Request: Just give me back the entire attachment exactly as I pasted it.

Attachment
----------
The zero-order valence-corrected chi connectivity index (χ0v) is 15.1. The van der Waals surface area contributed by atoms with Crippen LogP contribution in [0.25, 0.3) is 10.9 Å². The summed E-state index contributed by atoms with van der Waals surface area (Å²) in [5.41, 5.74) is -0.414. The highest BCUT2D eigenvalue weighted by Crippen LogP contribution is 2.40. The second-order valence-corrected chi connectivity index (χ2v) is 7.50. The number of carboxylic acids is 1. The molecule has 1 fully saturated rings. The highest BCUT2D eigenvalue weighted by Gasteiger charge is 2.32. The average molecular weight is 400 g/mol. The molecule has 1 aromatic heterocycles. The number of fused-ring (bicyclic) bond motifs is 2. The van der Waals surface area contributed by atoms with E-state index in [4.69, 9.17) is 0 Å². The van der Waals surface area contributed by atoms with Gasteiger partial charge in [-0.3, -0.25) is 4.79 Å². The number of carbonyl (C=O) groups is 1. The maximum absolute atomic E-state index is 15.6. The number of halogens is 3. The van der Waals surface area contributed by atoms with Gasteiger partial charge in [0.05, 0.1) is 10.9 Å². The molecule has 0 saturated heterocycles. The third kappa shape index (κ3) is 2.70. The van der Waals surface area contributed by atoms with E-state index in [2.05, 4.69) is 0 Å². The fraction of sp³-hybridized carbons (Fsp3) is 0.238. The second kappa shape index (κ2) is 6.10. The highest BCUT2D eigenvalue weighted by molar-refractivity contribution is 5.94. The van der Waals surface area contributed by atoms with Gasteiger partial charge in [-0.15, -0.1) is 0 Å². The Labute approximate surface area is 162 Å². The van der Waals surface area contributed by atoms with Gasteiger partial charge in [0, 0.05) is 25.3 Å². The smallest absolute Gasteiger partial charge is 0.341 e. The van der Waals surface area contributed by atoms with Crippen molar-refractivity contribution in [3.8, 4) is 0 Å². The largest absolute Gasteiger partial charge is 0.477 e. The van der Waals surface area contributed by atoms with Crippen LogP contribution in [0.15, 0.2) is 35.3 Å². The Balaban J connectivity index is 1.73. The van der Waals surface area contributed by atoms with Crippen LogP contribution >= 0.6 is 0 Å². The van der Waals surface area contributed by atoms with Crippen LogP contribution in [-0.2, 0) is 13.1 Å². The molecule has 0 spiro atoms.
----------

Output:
The zero-order valence-corrected chi connectivity index (χ0v) is 15.1. The van der Waals surface area contributed by atoms with Crippen LogP contribution in [0.25, 0.3) is 10.9 Å². The summed E-state index contributed by atoms with van der Waals surface area (Å²) in [5.41, 5.74) is -0.414. The highest BCUT2D eigenvalue weighted by Crippen LogP contribution is 2.40. The second-order valence-corrected chi connectivity index (χ2v) is 7.50. The number of carboxylic acids is 1. The molecule has 1 fully saturated rings. The highest BCUT2D eigenvalue weighted by Gasteiger charge is 2.32. The average molecular weight is 400 g/mol. The molecule has 1 aromatic heterocycles. The number of fused-ring (bicyclic) bond motifs is 2. The van der Waals surface area contributed by atoms with E-state index in [4.69, 9.17) is 0 Å². The van der Waals surface area contributed by atoms with Gasteiger partial charge in [-0.3, -0.25) is 4.79 Å². The number of carbonyl (C=O) groups is 1. The maximum absolute atomic E-state index is 15.6. The number of halogens is 3. The van der Waals surface area contributed by atoms with Gasteiger partial charge in [0.05, 0.1) is 10.9 Å². The molecule has 0 saturated heterocycles. The third kappa shape index (κ3) is 2.70. The van der Waals surface area contributed by atoms with E-state index in [2.05, 4.69) is 0 Å². The fraction of sp³-hybridized carbons (Fsp3) is 0.238. The second kappa shape index (κ2) is 6.10. The highest BCUT2D eigenvalue weighted by molar-refractivity contribution is 5.94. The van der Waals surface area contributed by atoms with Gasteiger partial charge in [-0.15, -0.1) is 0 Å². The Labute approximate surface area is 162 Å². The van der Waals surface area contributed by atoms with Gasteiger partial charge in [0, 0.05) is 25.3 Å². The smallest absolute Gasteiger partial charge is 0.341 e. The van der Waals surface area contributed by atoms with Crippen molar-refractivity contribution in [3.8, 4) is 0 Å². The largest absolute Gasteiger partial charge is 0.477 e. The van der Waals surface area contributed by atoms with Crippen LogP contribution in [0.15, 0.2) is 35.3 Å². The Balaban J connectivity index is 1.73. The van der Waals surface area contributed by atoms with Crippen LogP contribution >= 0.6 is 0 Å². The van der Waals surface area contributed by atoms with Crippen LogP contribution in [-0.2, 0) is 13.1 Å². The molecule has 0 spiro atoms.